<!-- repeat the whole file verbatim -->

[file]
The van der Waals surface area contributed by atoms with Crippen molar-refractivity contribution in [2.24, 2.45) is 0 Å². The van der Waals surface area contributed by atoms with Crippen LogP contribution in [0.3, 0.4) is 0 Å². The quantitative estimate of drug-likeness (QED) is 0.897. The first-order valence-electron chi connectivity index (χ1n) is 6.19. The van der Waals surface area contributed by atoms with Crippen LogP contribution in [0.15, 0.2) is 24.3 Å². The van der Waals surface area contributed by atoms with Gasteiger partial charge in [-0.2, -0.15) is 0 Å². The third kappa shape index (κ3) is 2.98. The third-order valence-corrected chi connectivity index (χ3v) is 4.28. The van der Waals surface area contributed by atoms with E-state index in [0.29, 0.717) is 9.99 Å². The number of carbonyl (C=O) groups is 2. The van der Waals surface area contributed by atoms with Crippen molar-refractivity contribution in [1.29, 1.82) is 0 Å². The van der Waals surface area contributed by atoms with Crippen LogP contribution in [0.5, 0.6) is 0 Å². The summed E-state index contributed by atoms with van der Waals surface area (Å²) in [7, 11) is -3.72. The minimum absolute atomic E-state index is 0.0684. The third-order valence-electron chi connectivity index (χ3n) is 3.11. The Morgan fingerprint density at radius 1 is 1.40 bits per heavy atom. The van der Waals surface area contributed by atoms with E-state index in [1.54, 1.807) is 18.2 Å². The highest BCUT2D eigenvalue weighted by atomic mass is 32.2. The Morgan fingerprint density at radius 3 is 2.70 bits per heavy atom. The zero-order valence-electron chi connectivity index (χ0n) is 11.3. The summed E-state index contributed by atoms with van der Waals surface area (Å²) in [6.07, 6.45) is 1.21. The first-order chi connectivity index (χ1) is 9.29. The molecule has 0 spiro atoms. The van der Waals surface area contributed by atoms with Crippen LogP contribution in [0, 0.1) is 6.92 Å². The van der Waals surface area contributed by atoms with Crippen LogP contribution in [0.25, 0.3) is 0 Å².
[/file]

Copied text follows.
The van der Waals surface area contributed by atoms with Crippen molar-refractivity contribution in [2.24, 2.45) is 0 Å². The van der Waals surface area contributed by atoms with Crippen LogP contribution in [0.3, 0.4) is 0 Å². The quantitative estimate of drug-likeness (QED) is 0.897. The first-order valence-electron chi connectivity index (χ1n) is 6.19. The van der Waals surface area contributed by atoms with Crippen LogP contribution in [0.15, 0.2) is 24.3 Å². The van der Waals surface area contributed by atoms with Gasteiger partial charge in [-0.2, -0.15) is 0 Å². The third kappa shape index (κ3) is 2.98. The third-order valence-corrected chi connectivity index (χ3v) is 4.28. The van der Waals surface area contributed by atoms with E-state index in [0.29, 0.717) is 9.99 Å². The number of carbonyl (C=O) groups is 2. The van der Waals surface area contributed by atoms with Crippen molar-refractivity contribution in [1.29, 1.82) is 0 Å². The van der Waals surface area contributed by atoms with Crippen LogP contribution in [0.5, 0.6) is 0 Å². The summed E-state index contributed by atoms with van der Waals surface area (Å²) in [7, 11) is -3.72. The minimum absolute atomic E-state index is 0.0684. The third-order valence-electron chi connectivity index (χ3n) is 3.11. The Morgan fingerprint density at radius 1 is 1.40 bits per heavy atom. The van der Waals surface area contributed by atoms with E-state index in [1.54, 1.807) is 18.2 Å². The highest BCUT2D eigenvalue weighted by atomic mass is 32.2. The Morgan fingerprint density at radius 3 is 2.70 bits per heavy atom. The zero-order valence-electron chi connectivity index (χ0n) is 11.3. The summed E-state index contributed by atoms with van der Waals surface area (Å²) in [6.07, 6.45) is 1.21. The first-order chi connectivity index (χ1) is 9.29. The molecule has 0 spiro atoms. The van der Waals surface area contributed by atoms with Crippen LogP contribution in [0, 0.1) is 6.92 Å². The van der Waals surface area contributed by atoms with Crippen LogP contribution in [0.25, 0.3) is 0 Å².